— Scheme Procedure: alternative-host-name hostname

Find an alternative name to hostname. If called with an original host name, "2" is appended. Afterwards the number is incremented on each call (i.e., "foo" becomes "foo2", which becomes "foo3", and so on).

— Scheme Procedure: add-entry-group-address! group interface protocol publish-flags fqdn address-protocol address

Add to group a mapping from fully-qualified domain name fqdn to address address. Depending on address-protocol (a protocol/ value), address should be a 32-bit or 128-bit integer (for IPv4 and IPv6, respectively) in host byte order (see Network Address Conversion).

— Scheme Procedure: update-entry-group-service! group interface protocol publish-flags service-name service-type domain [txt...]

Update the service named service-name in group.

— Scheme Procedure: add-entry-group-service-subtype! group interface protocol publish-flags service-name service-type domain subtype

Add subtype as a sub-type of a service already present in group. You may add as many subtypes for a service as you wish.

— Scheme Procedure: add-entry-group-service! group interface protocol publish-flags service-name service-type domain host port [txt...]

Add a service of type service-type (e.g., "_http._tcp") named service-name to group. port should be an integer telling which port this service is listening on; host can be a string indicating which host it is running on, or #f to let the daemon decide by itself (recommended). Likewise, domain can be #f (recommended) or a string indicating the domain where this service is to be registered. Additionaly txt arguments should be string denoting additional txt properties (e.g., "color-printer=yes"). Finally, interface and protocol denote, respectively, the network interface and protocol used to publish the service. interface may be interface/unspecified, in which case the daemon will choose the most appropriate interface, or it can be a string (e.g., "eth0"), or an integer OS-provided integer index; similarly, protocol may be protocol/unspecified, in which case the daemon will choose a protocol, or it can be any other protocol/ value.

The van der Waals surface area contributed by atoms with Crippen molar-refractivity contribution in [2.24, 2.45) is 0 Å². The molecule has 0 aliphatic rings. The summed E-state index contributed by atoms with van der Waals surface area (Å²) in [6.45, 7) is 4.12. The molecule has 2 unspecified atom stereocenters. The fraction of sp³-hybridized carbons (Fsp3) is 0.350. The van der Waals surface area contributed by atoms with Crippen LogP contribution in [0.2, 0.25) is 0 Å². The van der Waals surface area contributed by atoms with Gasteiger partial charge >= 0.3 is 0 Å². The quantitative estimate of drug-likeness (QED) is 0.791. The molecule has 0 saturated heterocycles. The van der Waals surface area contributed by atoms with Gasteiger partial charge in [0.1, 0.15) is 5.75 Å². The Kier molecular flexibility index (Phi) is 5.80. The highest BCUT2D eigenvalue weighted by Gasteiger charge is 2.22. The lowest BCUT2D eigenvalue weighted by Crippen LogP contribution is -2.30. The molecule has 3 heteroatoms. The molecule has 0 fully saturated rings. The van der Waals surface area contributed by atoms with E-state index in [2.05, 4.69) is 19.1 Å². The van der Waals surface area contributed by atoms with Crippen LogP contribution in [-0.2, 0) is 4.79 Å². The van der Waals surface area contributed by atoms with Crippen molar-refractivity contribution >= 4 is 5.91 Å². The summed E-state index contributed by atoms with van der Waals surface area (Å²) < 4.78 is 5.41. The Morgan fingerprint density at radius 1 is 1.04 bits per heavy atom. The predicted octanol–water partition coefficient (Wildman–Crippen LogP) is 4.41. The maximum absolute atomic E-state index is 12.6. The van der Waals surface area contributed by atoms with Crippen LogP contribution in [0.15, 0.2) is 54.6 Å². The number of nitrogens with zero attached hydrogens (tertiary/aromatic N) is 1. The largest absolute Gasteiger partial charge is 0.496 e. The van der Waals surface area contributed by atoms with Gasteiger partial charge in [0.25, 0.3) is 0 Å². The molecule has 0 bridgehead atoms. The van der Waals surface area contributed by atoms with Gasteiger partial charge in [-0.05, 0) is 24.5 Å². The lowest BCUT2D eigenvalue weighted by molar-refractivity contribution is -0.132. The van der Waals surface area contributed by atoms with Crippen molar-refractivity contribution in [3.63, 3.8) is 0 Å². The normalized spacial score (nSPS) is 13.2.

— Scheme Procedure: entry-group-client group

Return the client used by group.

— Scheme Procedure: entry-group-empty? group

Return #t if group is empty, #f otherwise.

— Scheme Procedure: entry-group-state group

Return the state of group, i.e., an entry-group-state/ value.

— Scheme Procedure: reset-entry-group! group

Reset group.

— Scheme Procedure: commit-entry-group group

Commit entry group group, i.e., register its entries on the network. It is an error to commit an empty group.

— Scheme Procedure: make-entry-group client callback

Return a new entry group using client and callback as the state-change notification procedure. callback should be a two-argument procedure. It will be passed the group object and the group entry's state (i.e., a group-entry-state/ value).

— Scheme Procedure: publish-flag->string enumval

Return a string describing enumval, a publish-flag value.

— Scheme Procedure: entry-group-state->string enumval

Return a string describing enumval, a entry-group-state value.

— Scheme Procedure: entry-group? obj

Return true if obj is of type entry-group.

— Scheme Procedure: freed-entry-group? obj

Return #t if obj is an object of type entry-group that has already been explicitly freed.

— Scheme Procedure: free-entry-group! obj

Explicitly free obj, an object of type entry-group.

The publish-flags argument expected by add-entry-group-service! and similar procedures is a list containing zero or more values among the following:

— Scheme Variable: publish-flag/unique

For raw records: The RRset is intended to be unique.

— Scheme Variable: publish-flag/no-probe

For raw records: Though the RRset is intended to be unique no probes shall be sent.

— Scheme Variable: publish-flag/no-announce

For raw records: Do not announce this RR to other hosts.

— Scheme Variable: publish-flag/allow-multiple

For raw records: Allow multiple local records of this type, even if they are intended to be unique.

— Scheme Variable: publish-flag/no-reverse

For address records: don't create a reverse (PTR) entry.

— Scheme Variable: publish-flag/no-cookie

For service records: do not implicitly add the local service cookie to TXT data.